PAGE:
This paper describes the winning entry to the IJCNN 2011 Social Network Challenge run by Kaggle.com. The goal of the contest was to promote research on real-world link prediction, and the dataset was a graph obtained by crawling the popular Flickr social photo sharing website, with user identities scrubbed. By de-anonymizing much of the competition test set using our own Flickr crawl, we were able to effectively game the competition. Our attack represents a new application of de-anonymization to gaming machine learning contests, suggesting changes in how future competitions should be run. We introduce a new simulated annealing-based weighted graph matching algorithm for the seeding step of de-anonymization. We also show how to combine de-anonymization with link prediction---the latter is required to achieve good performance on the portion of the test set not de-anonymized---for example by training the predictor on the de-anonymized portion of the test set, and combining probabilistic predictions from de-anonymization and link prediction.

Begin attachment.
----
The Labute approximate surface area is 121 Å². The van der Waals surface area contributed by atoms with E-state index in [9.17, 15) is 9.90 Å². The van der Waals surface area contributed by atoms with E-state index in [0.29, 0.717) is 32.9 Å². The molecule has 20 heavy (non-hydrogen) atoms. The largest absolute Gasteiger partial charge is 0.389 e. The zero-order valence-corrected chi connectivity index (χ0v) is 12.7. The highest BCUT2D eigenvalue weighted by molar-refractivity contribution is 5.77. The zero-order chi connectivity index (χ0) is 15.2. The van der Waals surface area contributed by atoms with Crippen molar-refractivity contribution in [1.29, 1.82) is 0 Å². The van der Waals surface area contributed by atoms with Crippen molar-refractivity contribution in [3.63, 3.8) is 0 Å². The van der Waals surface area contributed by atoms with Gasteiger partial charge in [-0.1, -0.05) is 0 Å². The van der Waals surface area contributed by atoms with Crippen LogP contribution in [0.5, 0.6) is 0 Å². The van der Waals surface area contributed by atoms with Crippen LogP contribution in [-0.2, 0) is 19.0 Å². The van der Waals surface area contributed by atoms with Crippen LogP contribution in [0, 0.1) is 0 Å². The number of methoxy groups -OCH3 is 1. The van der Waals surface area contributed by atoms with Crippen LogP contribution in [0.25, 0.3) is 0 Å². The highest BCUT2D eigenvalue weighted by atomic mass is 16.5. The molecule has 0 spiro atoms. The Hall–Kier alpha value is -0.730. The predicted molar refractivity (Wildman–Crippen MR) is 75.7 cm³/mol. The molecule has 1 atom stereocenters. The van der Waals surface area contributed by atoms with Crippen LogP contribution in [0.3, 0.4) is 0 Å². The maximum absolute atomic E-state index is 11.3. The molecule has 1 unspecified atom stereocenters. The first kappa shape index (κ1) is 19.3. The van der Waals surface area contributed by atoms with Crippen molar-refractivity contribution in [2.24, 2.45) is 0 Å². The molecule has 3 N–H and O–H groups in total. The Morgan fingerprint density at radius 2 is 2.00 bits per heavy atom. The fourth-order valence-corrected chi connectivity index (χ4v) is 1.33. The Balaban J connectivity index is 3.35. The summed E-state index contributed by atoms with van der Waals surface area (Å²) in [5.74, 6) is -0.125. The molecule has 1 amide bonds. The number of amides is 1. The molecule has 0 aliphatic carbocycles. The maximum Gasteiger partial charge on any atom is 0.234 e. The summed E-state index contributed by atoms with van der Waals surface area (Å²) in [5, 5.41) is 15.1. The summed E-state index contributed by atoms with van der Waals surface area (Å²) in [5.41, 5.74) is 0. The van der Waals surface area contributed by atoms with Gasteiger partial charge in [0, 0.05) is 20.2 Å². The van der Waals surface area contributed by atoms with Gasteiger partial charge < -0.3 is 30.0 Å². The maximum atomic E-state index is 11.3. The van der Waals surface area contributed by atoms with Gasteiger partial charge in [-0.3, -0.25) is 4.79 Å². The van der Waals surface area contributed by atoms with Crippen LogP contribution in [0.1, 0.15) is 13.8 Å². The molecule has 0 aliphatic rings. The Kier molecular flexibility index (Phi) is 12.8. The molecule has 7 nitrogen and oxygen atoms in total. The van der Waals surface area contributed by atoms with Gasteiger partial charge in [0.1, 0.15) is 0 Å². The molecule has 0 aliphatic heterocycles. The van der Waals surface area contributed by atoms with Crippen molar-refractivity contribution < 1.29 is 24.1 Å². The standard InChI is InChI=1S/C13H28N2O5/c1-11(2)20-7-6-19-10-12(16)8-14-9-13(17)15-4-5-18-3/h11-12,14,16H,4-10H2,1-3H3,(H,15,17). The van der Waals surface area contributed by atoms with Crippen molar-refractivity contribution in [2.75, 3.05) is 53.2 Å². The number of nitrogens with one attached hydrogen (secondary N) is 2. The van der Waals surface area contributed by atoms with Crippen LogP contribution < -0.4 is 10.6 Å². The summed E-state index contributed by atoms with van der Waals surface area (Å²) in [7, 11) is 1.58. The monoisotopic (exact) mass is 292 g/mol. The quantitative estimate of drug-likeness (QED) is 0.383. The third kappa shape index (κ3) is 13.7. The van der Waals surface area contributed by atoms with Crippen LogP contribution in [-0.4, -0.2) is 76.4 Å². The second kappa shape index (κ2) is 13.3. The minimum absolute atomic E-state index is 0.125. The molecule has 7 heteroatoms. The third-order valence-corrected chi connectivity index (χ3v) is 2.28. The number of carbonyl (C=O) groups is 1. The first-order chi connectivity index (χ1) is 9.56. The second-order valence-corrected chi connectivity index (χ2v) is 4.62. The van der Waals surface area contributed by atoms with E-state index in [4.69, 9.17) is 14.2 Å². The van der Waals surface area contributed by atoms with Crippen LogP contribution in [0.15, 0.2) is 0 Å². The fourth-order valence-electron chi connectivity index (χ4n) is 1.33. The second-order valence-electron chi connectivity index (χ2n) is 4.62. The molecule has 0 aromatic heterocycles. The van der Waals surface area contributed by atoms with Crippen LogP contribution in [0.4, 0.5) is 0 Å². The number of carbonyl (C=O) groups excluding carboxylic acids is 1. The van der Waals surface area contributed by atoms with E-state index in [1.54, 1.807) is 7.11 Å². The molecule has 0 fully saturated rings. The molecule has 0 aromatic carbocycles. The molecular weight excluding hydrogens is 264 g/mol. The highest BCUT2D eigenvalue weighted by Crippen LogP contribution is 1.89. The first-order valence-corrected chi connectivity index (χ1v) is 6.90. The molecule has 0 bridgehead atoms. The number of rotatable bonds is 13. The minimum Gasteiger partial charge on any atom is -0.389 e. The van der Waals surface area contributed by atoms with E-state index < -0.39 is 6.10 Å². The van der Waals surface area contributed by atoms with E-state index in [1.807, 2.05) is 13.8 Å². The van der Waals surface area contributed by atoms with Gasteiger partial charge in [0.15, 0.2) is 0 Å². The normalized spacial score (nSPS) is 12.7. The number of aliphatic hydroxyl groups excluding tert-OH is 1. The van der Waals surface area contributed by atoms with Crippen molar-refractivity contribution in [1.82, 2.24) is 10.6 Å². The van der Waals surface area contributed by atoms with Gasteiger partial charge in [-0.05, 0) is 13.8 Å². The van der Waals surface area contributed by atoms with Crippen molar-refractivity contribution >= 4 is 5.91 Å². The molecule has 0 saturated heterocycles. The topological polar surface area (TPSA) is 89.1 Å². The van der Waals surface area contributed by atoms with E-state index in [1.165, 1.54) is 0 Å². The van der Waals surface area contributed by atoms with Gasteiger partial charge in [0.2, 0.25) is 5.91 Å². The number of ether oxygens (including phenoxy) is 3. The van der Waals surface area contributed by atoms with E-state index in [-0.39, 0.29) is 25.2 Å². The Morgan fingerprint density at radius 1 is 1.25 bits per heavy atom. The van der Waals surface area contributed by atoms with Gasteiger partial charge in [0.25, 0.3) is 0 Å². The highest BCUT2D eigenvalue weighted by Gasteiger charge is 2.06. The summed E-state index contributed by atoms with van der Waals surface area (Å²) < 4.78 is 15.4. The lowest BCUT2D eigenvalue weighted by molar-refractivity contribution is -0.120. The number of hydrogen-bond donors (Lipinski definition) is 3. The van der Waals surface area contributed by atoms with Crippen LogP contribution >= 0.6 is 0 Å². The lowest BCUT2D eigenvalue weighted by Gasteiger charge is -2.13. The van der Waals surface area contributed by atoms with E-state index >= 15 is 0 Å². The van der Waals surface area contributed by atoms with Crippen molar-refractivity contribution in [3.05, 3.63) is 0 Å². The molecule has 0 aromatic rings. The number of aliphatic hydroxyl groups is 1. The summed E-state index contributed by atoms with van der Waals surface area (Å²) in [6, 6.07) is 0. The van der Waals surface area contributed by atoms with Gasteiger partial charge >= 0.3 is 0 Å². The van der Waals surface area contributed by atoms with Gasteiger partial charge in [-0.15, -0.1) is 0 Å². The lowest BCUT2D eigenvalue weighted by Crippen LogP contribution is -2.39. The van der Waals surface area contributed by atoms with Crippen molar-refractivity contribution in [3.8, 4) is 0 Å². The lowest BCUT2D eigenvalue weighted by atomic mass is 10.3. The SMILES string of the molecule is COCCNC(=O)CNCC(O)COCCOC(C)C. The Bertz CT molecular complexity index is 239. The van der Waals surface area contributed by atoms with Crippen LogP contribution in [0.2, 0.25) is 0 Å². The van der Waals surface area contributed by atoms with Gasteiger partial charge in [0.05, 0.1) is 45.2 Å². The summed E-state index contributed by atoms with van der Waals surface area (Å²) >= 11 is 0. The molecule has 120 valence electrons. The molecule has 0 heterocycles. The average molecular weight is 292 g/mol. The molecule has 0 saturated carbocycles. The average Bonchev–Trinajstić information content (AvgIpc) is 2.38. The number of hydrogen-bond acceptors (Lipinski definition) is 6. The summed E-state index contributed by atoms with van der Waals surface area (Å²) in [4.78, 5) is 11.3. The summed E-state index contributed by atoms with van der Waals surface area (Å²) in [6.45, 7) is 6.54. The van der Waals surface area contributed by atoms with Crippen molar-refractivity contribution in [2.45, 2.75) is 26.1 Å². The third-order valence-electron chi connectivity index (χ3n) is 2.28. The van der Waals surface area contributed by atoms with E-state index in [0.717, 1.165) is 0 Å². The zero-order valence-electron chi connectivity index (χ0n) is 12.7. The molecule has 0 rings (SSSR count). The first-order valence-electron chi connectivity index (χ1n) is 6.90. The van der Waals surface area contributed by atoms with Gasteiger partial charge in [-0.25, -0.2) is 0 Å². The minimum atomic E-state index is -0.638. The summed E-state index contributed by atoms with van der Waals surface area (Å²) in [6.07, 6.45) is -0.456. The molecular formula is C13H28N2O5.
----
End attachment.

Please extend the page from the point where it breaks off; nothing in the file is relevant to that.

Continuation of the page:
Narayanan, A., Shi, E., & Rubinstein, B. I. P. (2011). Link prediction by de-anonymization: How We Won the Kaggle Social Network Challenge. In Proceedings of the International Joint Conference on Neural Networks (pp. 1825–1834). https://doi.org/10.1109/IJCNN.2011.6033446